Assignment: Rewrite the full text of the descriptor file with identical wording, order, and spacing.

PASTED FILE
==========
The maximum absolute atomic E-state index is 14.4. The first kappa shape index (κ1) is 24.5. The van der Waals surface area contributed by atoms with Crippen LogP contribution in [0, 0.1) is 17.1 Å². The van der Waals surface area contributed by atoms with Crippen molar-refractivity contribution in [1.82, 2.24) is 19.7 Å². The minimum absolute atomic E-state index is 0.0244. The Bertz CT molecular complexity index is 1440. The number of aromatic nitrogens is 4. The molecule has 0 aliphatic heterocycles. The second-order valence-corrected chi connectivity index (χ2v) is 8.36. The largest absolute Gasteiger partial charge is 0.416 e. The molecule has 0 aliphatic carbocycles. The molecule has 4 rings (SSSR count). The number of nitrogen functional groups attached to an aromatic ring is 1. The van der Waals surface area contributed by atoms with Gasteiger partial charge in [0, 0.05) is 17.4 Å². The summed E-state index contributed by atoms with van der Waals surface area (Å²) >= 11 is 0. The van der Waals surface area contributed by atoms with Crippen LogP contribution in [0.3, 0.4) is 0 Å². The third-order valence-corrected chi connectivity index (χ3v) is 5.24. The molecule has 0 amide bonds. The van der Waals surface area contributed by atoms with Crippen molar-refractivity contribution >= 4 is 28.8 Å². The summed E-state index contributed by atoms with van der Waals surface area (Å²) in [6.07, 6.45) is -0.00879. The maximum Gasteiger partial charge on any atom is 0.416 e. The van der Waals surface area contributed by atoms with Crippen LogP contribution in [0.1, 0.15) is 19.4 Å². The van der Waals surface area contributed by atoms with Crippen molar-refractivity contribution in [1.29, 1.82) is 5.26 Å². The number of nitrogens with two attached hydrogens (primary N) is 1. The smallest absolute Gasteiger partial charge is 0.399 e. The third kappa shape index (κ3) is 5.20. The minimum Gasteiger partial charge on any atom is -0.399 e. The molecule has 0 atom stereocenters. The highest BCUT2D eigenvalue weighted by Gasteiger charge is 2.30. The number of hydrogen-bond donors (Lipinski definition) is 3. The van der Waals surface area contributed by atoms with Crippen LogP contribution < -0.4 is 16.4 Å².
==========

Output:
The maximum absolute atomic E-state index is 14.4. The first kappa shape index (κ1) is 24.5. The van der Waals surface area contributed by atoms with Crippen LogP contribution in [0, 0.1) is 17.1 Å². The van der Waals surface area contributed by atoms with Crippen molar-refractivity contribution in [1.82, 2.24) is 19.7 Å². The minimum absolute atomic E-state index is 0.0244. The Bertz CT molecular complexity index is 1440. The number of aromatic nitrogens is 4. The molecule has 0 aliphatic heterocycles. The second-order valence-corrected chi connectivity index (χ2v) is 8.36. The largest absolute Gasteiger partial charge is 0.416 e. The molecule has 0 aliphatic carbocycles. The molecule has 4 rings (SSSR count). The number of nitrogen functional groups attached to an aromatic ring is 1. The van der Waals surface area contributed by atoms with Gasteiger partial charge in [0, 0.05) is 17.4 Å². The summed E-state index contributed by atoms with van der Waals surface area (Å²) >= 11 is 0. The van der Waals surface area contributed by atoms with Crippen LogP contribution in [0.3, 0.4) is 0 Å². The third-order valence-corrected chi connectivity index (χ3v) is 5.24. The molecule has 0 amide bonds. The van der Waals surface area contributed by atoms with Crippen molar-refractivity contribution >= 4 is 28.8 Å². The summed E-state index contributed by atoms with van der Waals surface area (Å²) in [6.07, 6.45) is -0.00879. The maximum Gasteiger partial charge on any atom is 0.416 e. The van der Waals surface area contributed by atoms with Crippen LogP contribution in [0.1, 0.15) is 19.4 Å². The van der Waals surface area contributed by atoms with Crippen molar-refractivity contribution in [1.29, 1.82) is 5.26 Å². The number of nitrogens with two attached hydrogens (primary N) is 1. The smallest absolute Gasteiger partial charge is 0.399 e. The third kappa shape index (κ3) is 5.20. The minimum Gasteiger partial charge on any atom is -0.399 e. The molecule has 0 atom stereocenters. The highest BCUT2D eigenvalue weighted by Gasteiger charge is 2.30. The number of hydrogen-bond donors (Lipinski definition) is 3. The van der Waals surface area contributed by atoms with Crippen LogP contribution < -0.4 is 16.4 Å².